Intracoronary brachytherapy for in-stent restenosis using long sources reduces restenosis
Edge restenosis (candy wrapper effect) and late thrombosis remain a problem in various randomized intracoronary brachytherapy (ICBT) trials for the treatment of in-stent restenosis (ISR). Target vessel revascularization (TVR) due to target lesion revascularization (TLR) and edge restenosis can be decreased with the use of longer ICBT sources and debulking devices and has not been systematically studied. We analyzed 226 patients with ISR (240 vessels of 264 lesions; average lesion length 17.5+/-8.9 mm) who had lesion debulking followed by 90 Strontium (Sr) beta-irradiation using the Novoste Betacath system (30 mm source in 144 vessels and 40 mm source in 96 vessels). Dual antiplatelet therapy was recommended for one year. At follow-up of 12+/-2 months, clinical TVR occurred in 9.7%, with TLR in 7.1% and non-TLR in 2.6% of cases. There was no delayed or late subacute thrombosis. Beta-irradiation using a longer 90Sr source after lesion modification with cutting balloon (CB) and or rotational atherectomy (RA), along with the use of long-term dual antiplatelet therapy is safe and associated with single-digit clinical restenosis.
The activated clotting time can be used to monitor the low molecular weight heparin dalteparin after intravenous administration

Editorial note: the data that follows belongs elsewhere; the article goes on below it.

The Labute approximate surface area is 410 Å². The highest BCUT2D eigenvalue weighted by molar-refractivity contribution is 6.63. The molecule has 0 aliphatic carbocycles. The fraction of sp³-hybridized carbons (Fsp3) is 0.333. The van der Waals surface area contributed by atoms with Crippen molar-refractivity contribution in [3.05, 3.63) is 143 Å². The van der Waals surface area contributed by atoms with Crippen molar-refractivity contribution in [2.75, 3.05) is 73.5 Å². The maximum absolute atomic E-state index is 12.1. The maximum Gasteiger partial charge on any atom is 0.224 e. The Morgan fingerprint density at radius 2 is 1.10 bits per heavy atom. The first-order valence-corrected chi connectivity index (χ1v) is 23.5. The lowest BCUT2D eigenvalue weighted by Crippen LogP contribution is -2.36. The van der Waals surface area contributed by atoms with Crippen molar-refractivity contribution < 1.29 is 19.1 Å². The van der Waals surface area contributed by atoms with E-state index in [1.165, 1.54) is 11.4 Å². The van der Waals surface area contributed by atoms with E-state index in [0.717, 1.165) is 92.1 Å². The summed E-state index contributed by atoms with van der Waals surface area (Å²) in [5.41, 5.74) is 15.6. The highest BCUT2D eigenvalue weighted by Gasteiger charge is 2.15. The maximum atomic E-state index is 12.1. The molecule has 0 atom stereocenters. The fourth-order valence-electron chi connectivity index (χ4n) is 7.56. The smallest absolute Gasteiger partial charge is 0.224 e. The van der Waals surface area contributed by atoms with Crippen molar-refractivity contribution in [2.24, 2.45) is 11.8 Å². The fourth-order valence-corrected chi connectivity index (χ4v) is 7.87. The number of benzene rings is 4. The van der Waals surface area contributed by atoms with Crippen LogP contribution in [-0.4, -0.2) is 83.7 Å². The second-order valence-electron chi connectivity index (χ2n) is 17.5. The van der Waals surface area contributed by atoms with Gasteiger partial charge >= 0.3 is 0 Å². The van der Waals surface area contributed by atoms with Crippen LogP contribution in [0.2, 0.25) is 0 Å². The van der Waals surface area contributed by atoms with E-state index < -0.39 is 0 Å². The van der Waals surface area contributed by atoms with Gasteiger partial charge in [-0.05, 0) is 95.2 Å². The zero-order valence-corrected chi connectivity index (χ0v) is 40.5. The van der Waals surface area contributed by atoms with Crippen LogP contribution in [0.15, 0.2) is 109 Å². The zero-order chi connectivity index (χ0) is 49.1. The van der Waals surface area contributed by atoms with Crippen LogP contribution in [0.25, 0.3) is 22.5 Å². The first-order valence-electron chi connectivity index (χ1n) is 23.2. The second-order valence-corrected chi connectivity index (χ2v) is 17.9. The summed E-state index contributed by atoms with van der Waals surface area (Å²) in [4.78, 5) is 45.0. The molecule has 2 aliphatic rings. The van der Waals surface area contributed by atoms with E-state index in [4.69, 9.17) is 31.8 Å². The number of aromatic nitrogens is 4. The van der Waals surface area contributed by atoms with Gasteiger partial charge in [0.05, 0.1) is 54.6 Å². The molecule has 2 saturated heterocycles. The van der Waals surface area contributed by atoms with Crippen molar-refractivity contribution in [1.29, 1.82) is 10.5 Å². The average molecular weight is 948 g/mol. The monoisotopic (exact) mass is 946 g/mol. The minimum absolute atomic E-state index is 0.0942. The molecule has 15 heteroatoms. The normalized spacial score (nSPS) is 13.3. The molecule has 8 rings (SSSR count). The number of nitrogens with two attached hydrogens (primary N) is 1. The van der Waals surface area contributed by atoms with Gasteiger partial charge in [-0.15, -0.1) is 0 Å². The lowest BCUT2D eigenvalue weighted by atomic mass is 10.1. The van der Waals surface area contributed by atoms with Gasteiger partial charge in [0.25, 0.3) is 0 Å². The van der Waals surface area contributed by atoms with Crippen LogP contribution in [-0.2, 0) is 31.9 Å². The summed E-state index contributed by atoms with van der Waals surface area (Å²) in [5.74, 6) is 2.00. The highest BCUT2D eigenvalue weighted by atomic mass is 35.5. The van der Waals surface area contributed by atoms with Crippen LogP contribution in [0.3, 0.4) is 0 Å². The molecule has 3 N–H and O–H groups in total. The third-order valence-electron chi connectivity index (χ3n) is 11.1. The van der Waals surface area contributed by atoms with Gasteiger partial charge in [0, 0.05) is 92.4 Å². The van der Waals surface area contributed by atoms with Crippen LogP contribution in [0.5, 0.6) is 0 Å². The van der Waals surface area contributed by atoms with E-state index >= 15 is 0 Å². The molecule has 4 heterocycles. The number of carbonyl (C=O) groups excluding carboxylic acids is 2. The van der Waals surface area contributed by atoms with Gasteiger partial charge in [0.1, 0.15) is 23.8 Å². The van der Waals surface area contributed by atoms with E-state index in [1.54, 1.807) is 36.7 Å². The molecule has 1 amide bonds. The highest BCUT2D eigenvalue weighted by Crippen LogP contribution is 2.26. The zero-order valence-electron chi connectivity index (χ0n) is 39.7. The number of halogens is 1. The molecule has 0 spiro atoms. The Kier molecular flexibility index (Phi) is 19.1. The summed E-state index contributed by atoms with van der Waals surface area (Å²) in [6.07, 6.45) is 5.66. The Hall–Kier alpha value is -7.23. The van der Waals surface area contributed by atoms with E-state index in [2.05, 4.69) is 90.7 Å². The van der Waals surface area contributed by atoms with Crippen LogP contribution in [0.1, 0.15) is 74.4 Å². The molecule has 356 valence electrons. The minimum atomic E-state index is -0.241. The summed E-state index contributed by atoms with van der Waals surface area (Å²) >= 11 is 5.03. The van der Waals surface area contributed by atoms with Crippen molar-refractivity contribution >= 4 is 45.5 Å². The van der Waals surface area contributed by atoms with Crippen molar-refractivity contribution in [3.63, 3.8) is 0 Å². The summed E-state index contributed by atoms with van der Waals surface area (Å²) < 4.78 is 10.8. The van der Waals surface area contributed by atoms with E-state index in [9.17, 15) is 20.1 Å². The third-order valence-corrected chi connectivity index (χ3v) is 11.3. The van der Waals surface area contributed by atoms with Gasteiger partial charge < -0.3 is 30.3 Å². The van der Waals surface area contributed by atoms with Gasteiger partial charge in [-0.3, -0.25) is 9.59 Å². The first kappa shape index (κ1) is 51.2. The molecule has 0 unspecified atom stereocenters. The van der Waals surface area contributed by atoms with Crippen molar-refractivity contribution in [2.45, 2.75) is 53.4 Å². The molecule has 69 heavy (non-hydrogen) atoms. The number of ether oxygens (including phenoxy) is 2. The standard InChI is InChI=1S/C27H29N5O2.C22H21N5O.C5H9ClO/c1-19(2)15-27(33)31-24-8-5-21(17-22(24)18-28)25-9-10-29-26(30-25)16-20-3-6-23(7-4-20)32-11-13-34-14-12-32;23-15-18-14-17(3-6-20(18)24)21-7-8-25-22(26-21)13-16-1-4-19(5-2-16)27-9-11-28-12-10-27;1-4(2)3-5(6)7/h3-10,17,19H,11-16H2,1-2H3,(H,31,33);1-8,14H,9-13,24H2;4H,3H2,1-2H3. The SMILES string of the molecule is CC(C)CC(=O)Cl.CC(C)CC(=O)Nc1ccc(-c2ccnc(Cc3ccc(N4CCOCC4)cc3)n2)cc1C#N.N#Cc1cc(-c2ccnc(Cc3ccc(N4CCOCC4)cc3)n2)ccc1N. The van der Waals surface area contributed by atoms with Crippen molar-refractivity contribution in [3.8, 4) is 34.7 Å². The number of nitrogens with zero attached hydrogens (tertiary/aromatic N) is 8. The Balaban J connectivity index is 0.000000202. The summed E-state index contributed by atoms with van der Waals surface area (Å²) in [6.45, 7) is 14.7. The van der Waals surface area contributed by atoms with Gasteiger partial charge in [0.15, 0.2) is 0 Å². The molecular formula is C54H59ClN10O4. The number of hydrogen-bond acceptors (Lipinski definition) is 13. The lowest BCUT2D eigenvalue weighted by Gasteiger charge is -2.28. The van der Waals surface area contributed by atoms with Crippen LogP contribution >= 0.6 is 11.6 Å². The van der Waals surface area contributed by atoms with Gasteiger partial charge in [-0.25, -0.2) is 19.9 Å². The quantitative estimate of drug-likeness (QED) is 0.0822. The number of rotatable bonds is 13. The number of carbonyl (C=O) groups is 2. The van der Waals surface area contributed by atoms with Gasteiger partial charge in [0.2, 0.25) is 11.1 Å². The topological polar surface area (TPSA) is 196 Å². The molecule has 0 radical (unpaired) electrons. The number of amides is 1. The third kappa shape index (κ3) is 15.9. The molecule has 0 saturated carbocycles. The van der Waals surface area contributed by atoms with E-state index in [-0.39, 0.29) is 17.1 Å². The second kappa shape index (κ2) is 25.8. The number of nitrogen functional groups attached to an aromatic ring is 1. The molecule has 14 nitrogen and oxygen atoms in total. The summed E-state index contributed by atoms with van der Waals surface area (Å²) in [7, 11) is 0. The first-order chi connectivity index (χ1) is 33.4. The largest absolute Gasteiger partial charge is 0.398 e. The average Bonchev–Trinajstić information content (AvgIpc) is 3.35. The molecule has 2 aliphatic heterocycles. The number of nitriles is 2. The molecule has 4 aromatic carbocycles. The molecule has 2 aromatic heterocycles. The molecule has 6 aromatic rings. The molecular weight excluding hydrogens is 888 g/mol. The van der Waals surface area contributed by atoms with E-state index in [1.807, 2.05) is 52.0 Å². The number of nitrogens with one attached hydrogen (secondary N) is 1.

OBJECTIVES: This study was designed to compare the dose response of dalteparin versus unfractionated heparin (UFH) on the activated clotting time (ACT), and to determine whether the ACT can be used to monitor intravenous (IV) dalteparin during percutaneous coronary intervention (PCI). BACKGROUND: The use of low molecular weight heparin (LMWH) during PCI has been limited by the presumed inability to monitor its anticoagulant effect using bedside assays. METHODS: This study was performed in three phases. In vitro, ACTs were measured on volunteer (n = 10) blood samples spiked with increasing concentrations of dalteparin or UFH. To extend these observations in vivo, ACTs were then measured in patients (n = 15) who were sequentially treated with IV dalteparin and then UFH. Finally, a larger monitoring study was undertaken involving patients (n = 110) who received dalteparin 60 or 80 international U (IU)/kg alone or followed by abciximab. We measured ACT (Hemochron), activated partial thromboplastin time (aPTT), plasma anti-Xa and anti-IIa levels, tissue factor pathway inhibitor (TFPI) concentration, and plasma dalteparin concentration. RESULTS: Dalteparin induced a significant rise in the ACT with a smaller degree of variance as compared to UFH. Five min after administration of IV dalteparin 80 IU/kg the ACT increased from 125 s (122 s, 129 s) to 184 s (176 s, 191 s) (p < 0.001). The aPTT, anti-Xa and anti-IIa activities, and TFPI concentration also demonstrated significant increases following IV dalteparin. CONCLUSIONS: The ACT and aPTT are sensitive to IV dalteparin at clinically relevant doses. These data suggest that the ACT may be useful in monitoring the anticoagulant effect of intravenously administered dalteparin during PCI.